Mortgage rates at lowest point since mid-1950s
WASHINGTON (AP) â¿¿ Mortgages are cheaper today than they've been in a half-century. If only most people had the job security, the credit score and the cash to qualify.
The average rate for a 30-year fixed loan sank to 4.69 percent this week, beating the low set in December and down from 4.75 percent last week, Freddie Mac said Thursday. Rates for 15-year and five-year mortgages also hit lows.
Rates are at their lowest since the mortgage company began keeping records in 1971. The last time they were any cheaper was the 1950s, when most long-term home loans lasted just 20 or 25 years.
Companies ramp up spending, fuel economic growth
WASHINGTON (AP) â¿¿ Companies are spending again, and that could mean better economic times ahead.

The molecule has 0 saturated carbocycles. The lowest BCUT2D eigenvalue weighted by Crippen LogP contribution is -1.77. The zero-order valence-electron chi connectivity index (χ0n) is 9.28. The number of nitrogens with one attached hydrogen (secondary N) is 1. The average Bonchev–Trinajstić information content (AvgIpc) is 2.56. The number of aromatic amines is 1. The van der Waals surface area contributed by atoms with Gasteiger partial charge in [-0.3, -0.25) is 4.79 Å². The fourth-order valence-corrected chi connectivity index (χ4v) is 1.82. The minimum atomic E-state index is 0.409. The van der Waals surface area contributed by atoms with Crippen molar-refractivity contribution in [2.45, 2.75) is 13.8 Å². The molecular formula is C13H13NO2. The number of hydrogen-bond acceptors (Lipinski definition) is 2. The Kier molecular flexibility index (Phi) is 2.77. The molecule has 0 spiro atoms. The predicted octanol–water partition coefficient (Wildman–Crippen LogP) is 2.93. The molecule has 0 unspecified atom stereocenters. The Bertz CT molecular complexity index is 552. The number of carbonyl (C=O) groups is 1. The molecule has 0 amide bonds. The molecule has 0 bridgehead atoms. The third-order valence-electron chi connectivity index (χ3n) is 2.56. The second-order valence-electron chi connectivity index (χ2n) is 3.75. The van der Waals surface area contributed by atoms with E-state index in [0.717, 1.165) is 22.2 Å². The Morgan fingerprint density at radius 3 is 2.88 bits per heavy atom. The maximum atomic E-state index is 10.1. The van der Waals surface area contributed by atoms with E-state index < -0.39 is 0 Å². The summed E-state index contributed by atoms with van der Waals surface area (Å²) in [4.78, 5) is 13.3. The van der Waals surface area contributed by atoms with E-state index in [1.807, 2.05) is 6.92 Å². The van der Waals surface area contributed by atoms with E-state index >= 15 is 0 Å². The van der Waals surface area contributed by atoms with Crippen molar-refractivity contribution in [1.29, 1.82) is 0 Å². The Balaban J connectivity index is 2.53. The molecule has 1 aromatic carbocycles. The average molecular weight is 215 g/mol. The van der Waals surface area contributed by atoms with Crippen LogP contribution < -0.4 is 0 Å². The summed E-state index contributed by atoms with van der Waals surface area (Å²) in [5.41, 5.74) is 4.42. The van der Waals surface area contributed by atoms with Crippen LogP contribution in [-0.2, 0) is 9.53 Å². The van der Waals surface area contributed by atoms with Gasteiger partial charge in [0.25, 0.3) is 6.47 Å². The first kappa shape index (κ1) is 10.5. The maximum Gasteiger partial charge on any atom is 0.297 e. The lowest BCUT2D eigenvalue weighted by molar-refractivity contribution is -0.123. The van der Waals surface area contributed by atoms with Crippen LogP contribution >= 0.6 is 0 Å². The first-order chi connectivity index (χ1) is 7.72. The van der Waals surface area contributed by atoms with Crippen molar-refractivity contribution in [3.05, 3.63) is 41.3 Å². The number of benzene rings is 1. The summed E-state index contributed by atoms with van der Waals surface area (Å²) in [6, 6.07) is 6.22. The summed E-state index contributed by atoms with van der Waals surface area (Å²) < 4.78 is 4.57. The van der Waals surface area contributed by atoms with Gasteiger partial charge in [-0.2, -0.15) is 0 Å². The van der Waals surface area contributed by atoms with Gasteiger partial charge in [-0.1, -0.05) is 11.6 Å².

Businesses have invested more money in machinery, computers, steel and other metals in three of the past four months. The uptick is fueling economic growth in the second quarter and may lead to more jobs later this year.
The rise in corporate spending comes at a critical time for the recovery. The unemployment rate has been stuck near double digits all year. And while the pace of layoffs slowed last week, the number of people seeking first-time jobless benefits remains about the same as in January.
Retailers, banks pull stocks lower; Dow slides 146
NEW YORK (AP) â¿¿ Disappointing forecasts from retailers and concern about the government's financial overhaul package pounded stocks Thursday.
The Dow Jones industrial average lost 146 points to 10,152.80 after edging higher Wednesday. Broader indexes dropped for a fourth straight day.
Downbeat forecasts from retailers raised concerns that high unemployment and weak consumer spending would stall an economic rebound. Nike Inc. dropped 4 percent after saying increased costs could hurt earnings. Bed Bath & Beyond fell 2.4 percent after the home goods retailer's second-quarter earnings forecast missed expectations.